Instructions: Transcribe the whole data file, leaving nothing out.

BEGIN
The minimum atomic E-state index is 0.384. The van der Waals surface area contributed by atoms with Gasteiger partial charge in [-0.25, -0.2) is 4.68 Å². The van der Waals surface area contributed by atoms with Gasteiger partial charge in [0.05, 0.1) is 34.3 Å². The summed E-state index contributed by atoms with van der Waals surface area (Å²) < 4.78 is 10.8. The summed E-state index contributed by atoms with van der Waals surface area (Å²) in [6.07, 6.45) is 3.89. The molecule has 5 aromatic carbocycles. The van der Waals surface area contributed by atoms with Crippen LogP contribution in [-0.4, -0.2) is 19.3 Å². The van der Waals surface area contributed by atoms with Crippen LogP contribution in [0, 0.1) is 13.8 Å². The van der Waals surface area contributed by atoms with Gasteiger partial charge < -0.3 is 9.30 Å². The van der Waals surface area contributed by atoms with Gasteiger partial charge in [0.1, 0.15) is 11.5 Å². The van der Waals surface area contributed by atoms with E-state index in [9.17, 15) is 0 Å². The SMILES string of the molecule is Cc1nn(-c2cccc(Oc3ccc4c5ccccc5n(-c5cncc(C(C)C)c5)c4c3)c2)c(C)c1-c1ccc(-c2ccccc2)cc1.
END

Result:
The minimum atomic E-state index is 0.384. The van der Waals surface area contributed by atoms with Gasteiger partial charge in [-0.25, -0.2) is 4.68 Å². The van der Waals surface area contributed by atoms with Gasteiger partial charge in [0.05, 0.1) is 34.3 Å². The summed E-state index contributed by atoms with van der Waals surface area (Å²) < 4.78 is 10.8. The summed E-state index contributed by atoms with van der Waals surface area (Å²) in [6.07, 6.45) is 3.89. The molecule has 5 aromatic carbocycles. The van der Waals surface area contributed by atoms with Crippen LogP contribution in [-0.4, -0.2) is 19.3 Å². The van der Waals surface area contributed by atoms with Crippen LogP contribution in [0, 0.1) is 13.8 Å². The van der Waals surface area contributed by atoms with Gasteiger partial charge < -0.3 is 9.30 Å². The van der Waals surface area contributed by atoms with Gasteiger partial charge in [0.1, 0.15) is 11.5 Å². The van der Waals surface area contributed by atoms with E-state index in [9.17, 15) is 0 Å². The SMILES string of the molecule is Cc1nn(-c2cccc(Oc3ccc4c5ccccc5n(-c5cncc(C(C)C)c5)c4c3)c2)c(C)c1-c1ccc(-c2ccccc2)cc1.